Leinster Shape Backs 1

Above, we get an example of Leinster targeting those wide channels, with Madigan acting as the passing conduit in midfield after taking a pass behind the screening Brendan Macken, who runs a fixing line from out-to-in.

The passage of play is not as polished as Leinster would have hoped, but it gives us an idea of what Madigan can bring at 12, firing a strong pass to Sean Cronin on the move and allowing the ball to shift from right to left swiftly.

That in turn means more suitable possession for back three players like Rob Kearney, who was excellent against the Scarlets.

It’s not all about the longer passes for the playmaking inside centre though, as Beale showed us in the earlier example. Similarly, Madigan showed some of his short passing skills against the Scarlets.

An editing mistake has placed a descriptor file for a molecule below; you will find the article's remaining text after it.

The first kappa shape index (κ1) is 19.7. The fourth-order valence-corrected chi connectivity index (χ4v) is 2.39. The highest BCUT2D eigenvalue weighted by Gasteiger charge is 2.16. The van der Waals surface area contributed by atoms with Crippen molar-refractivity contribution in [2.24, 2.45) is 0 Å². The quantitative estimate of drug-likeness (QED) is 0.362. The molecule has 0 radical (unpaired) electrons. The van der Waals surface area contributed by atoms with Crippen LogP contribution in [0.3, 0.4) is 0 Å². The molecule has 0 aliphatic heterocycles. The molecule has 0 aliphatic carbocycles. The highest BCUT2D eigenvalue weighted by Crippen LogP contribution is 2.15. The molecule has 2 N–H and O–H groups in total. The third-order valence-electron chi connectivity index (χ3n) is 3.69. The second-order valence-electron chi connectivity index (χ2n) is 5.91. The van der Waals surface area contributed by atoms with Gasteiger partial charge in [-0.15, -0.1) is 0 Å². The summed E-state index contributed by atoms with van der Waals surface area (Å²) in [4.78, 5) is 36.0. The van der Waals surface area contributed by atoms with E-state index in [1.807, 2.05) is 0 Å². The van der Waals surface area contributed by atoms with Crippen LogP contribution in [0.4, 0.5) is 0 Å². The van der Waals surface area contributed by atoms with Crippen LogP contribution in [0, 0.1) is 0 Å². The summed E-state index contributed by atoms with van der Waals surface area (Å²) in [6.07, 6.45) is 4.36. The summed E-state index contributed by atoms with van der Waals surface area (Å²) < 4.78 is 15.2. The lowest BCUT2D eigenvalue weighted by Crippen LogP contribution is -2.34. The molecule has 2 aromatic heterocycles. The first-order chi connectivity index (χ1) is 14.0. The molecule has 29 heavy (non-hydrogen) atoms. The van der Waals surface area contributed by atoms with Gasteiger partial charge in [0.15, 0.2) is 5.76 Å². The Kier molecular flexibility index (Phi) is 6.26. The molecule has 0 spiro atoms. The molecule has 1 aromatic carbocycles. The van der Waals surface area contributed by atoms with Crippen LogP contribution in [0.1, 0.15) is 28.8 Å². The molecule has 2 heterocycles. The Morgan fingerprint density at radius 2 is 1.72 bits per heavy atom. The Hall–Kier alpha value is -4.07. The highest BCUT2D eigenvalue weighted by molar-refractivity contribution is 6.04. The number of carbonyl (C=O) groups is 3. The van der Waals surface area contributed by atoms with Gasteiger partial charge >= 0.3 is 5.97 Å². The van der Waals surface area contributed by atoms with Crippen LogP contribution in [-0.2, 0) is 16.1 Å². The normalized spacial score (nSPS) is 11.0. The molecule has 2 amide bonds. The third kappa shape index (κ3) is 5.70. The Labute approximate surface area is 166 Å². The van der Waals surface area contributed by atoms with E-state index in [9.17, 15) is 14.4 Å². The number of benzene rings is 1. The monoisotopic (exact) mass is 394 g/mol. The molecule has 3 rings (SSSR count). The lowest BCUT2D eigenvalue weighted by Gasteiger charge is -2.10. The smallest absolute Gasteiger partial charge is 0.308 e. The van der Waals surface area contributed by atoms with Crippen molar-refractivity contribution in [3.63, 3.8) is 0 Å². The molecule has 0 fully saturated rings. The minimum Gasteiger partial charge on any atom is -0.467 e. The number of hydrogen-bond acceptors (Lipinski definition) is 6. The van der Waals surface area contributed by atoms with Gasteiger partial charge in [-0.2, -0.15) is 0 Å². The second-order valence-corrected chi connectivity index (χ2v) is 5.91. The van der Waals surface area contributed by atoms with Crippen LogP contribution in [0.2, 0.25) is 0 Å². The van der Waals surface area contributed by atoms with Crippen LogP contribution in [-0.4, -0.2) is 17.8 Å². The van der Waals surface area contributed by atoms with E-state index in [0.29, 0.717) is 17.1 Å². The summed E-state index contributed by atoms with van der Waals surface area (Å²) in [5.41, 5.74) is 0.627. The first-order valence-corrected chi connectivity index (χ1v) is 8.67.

28 Linebreak Assist

Again, it’s Gopperth at 10 who feeds Madigan in slightly more space and the inside centre makes a smart play, allowing Zane Kirchner to make a clean bust of the Scarlets’ defensive line this time. This passage ends with Rob Kearney scoring off his own chip kick.

There are a handful of elements to point out in this instance, beginning with Madigan’s pass selection. The weight of his pass on this occasion is ideal, meaning Kirchner does not need to spend too much concentration on actually catching the ball, slowing his stride in doing so.

Furthermore, we get a glimpse of the communicative advantages a playmaking 12 can bring to the mix. As we see below, Madigan is scanning his teammates in the wide channel as he aligns outside Gopperth, communicating with those crucial back three players.